Disclaimer: This is the writer’s personal opinion based on their own experience. In no way is this article discrediting the millions of women who have benefited from the menstrual cup.
Ever since the government decided that menstruating is a supposed luxury, I decided to try cheaper alternatives for the sake of my wallet and my general wellbeing. With 12% GST on sanitary napkins and 18% on tampons, bleeding doesn’t come cheap. Not to mention all the environmental and health hazards that come with it.
After hearing rave reviews from the internet and close friends about the menstrual cup, I decided to try it after all.
Well, I did. And things didn’t go as expected. This was my experience with the menstrual cup.
Day 1 - The driest dry run ever!
After receiving the menstrual cup I thought it would be a good idea to conduct a dry run. It obviously wasn’t a good idea.
Now inserting the cup isn’t really a problem. You just fold it into the perfect shape after about 6 tries you’re done. It’s in.
The problem arises when it’s time to take it out.
The instruction manual says you have to pinch the bottom, break the suction, and gently pull the cup out. Easy-peasy right?
So, I obsessively washed my hands, ensured my nails were trimmed, and reached in with my index finger and thumb. And in about 0.9774 seconds I was overcome with horror.
I couldn’t locate the cup!
The next few minutes I desperately clawed into my cervix trying to locate the stem. But every time I went in, all I felt was the cup change position multiple times and mock my inefficiency.
I tried every position possible. Few would even make my yoga instructor super proud. But no luck.
I went back to the leaflet and I could almost feel it sassing me when it said,
“If the cup doesn’t come out easily, do not panic.”
After the longest 12 minutes of my life, and a panic attack that could’ve landed me in the ICU if I was slightly older, the cup was finally out. Totally intact. My vagina, however, was not.
Now, there are only two ways to feel when you wear a menstrual cup.
You either feel nothing or you feel like you’ve been going about your day mid child-birth.
The next few hours felt like there was still something stuck up my cervix and me coming to terms with the fact that I probably shouldn’t have tried it on what may have been the driest day of my life. I’m not keeping track, but this probably was.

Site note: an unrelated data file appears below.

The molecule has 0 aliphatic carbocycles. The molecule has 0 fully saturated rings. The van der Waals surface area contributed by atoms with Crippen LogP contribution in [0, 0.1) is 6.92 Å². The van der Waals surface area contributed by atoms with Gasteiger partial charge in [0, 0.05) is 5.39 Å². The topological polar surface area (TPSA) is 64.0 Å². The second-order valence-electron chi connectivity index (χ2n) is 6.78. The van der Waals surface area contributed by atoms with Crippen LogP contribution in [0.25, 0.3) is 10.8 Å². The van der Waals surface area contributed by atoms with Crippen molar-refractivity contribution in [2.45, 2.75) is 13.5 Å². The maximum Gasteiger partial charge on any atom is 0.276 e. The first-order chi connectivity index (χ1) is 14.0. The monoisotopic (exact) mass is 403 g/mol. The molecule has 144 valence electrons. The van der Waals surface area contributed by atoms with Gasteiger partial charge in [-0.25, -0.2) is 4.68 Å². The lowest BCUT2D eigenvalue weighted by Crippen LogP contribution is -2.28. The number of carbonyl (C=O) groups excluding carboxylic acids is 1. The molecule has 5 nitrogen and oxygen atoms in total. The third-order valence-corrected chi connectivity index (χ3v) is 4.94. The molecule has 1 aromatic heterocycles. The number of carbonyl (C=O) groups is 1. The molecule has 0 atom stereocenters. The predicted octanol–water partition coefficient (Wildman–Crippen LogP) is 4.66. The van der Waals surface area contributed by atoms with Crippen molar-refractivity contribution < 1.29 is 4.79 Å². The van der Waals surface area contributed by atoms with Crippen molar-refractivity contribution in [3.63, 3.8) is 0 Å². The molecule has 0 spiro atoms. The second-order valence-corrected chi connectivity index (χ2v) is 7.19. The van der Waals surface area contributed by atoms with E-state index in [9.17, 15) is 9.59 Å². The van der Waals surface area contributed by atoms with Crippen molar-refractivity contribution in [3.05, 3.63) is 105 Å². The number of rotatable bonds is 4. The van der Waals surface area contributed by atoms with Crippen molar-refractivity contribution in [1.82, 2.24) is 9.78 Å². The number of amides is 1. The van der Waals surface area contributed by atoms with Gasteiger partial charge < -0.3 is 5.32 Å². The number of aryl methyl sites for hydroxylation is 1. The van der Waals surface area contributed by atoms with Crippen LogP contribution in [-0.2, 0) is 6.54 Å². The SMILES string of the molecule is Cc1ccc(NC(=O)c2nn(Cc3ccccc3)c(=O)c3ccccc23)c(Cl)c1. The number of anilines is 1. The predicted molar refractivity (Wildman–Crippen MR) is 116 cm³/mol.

I kept the cup aside and waited for my period to start before it comes anywhere near me.
Day 2 - The real testing period.
Eight days have passed since my first not-so-pleasant encounter with the menstrual cup. I finally started my period and am ready to take this head on because I’m not a quitter. At least not yet, I’m not.
Day 1 of my period was thankfully on a Saturday so I could afford to experiment since I was home. This time I was slightly better prepared.
I inserted the cup without breaking a sweat and in a few seconds, it sat comfortably inside. To be on the safer side, I wore a sanitary napkin as well because I obviously don’t trust myself.
In a few hours, I realised that more often than not, paranoia is a blessing in disguise. My napkin was soaked in blood. And it seemed as though it was mocking my second attempt that turned out to be fail-2.0.
I concluded that I had done it wrong and thought of reinserting it. Cause, you know. Third time’s the charm. NOT!
I went in with my sanitised fingers and pinched the stem. And just as I felt victorious about finding it in the first attempt, the cup rode right back up and nicely hid itself somewhere sniggering at my incompetence.
In my next attempt, I searched so desperately that my hands looked like a murder weapon.
I was soon overcome with horrific thoughts of my first born child coming out with a She-cup hat.
The next few minutes were spent jiggling and half squatting to find the perfect position to get the cup out. And I finally did. After about 17 minutes.
I immediately swore off menstrual cups but took a gynaecologist's appointment to know what went wrong. Turns out I was ‘blessed’ with an upright uterus that resulted in an inhumanly high cervix. Explains why the cup was making itself comfortable in the multi-storied apartment I was housing it in.
In conclusion, when it comes to menstrual cups, one size does not fit all. I learnt this the hard way. Hopefully, when I’m ready for it, I will try this again. This time with a longer, softer cup that won’t give me a penguin walk and recurring nightmares.